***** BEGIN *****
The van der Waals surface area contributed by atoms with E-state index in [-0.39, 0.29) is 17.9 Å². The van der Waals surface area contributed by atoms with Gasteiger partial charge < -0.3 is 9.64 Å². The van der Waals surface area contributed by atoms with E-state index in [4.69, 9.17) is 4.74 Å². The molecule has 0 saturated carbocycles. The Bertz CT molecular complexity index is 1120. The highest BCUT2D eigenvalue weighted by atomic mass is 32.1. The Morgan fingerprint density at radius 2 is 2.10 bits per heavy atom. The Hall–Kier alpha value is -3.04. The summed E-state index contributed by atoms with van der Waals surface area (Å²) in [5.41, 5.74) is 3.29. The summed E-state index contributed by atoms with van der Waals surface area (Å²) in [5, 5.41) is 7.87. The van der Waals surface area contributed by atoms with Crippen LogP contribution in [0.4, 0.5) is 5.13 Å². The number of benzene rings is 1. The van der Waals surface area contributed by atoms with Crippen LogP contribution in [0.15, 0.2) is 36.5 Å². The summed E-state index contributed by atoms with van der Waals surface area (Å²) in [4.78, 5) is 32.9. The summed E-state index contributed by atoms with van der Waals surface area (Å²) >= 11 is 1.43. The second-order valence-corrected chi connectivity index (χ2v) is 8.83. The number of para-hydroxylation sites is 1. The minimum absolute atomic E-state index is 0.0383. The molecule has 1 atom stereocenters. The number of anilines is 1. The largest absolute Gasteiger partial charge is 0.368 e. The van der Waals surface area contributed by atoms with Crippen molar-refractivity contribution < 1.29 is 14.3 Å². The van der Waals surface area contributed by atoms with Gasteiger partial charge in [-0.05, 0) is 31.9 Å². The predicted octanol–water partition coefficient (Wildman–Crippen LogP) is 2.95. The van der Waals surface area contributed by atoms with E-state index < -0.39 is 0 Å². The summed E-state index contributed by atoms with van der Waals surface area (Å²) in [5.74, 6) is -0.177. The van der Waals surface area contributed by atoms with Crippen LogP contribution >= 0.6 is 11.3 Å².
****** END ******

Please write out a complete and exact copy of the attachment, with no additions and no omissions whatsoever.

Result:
The van der Waals surface area contributed by atoms with E-state index in [-0.39, 0.29) is 17.9 Å². The van der Waals surface area contributed by atoms with Gasteiger partial charge < -0.3 is 9.64 Å². The van der Waals surface area contributed by atoms with E-state index in [4.69, 9.17) is 4.74 Å². The molecule has 0 saturated carbocycles. The Bertz CT molecular complexity index is 1120. The highest BCUT2D eigenvalue weighted by atomic mass is 32.1. The Morgan fingerprint density at radius 2 is 2.10 bits per heavy atom. The Hall–Kier alpha value is -3.04. The summed E-state index contributed by atoms with van der Waals surface area (Å²) in [5.41, 5.74) is 3.29. The summed E-state index contributed by atoms with van der Waals surface area (Å²) in [5, 5.41) is 7.87. The van der Waals surface area contributed by atoms with Crippen LogP contribution in [0.4, 0.5) is 5.13 Å². The number of benzene rings is 1. The van der Waals surface area contributed by atoms with Crippen LogP contribution in [0.15, 0.2) is 36.5 Å². The summed E-state index contributed by atoms with van der Waals surface area (Å²) in [4.78, 5) is 32.9. The summed E-state index contributed by atoms with van der Waals surface area (Å²) >= 11 is 1.43. The second-order valence-corrected chi connectivity index (χ2v) is 8.83. The number of para-hydroxylation sites is 1. The minimum absolute atomic E-state index is 0.0383. The molecule has 1 atom stereocenters. The number of anilines is 1. The largest absolute Gasteiger partial charge is 0.368 e. The van der Waals surface area contributed by atoms with Crippen molar-refractivity contribution < 1.29 is 14.3 Å². The van der Waals surface area contributed by atoms with Gasteiger partial charge in [-0.05, 0) is 31.9 Å². The predicted octanol–water partition coefficient (Wildman–Crippen LogP) is 2.95. The van der Waals surface area contributed by atoms with E-state index < -0.39 is 0 Å². The summed E-state index contributed by atoms with van der Waals surface area (Å²) in [5.74, 6) is -0.177. The van der Waals surface area contributed by atoms with Crippen LogP contribution >= 0.6 is 11.3 Å².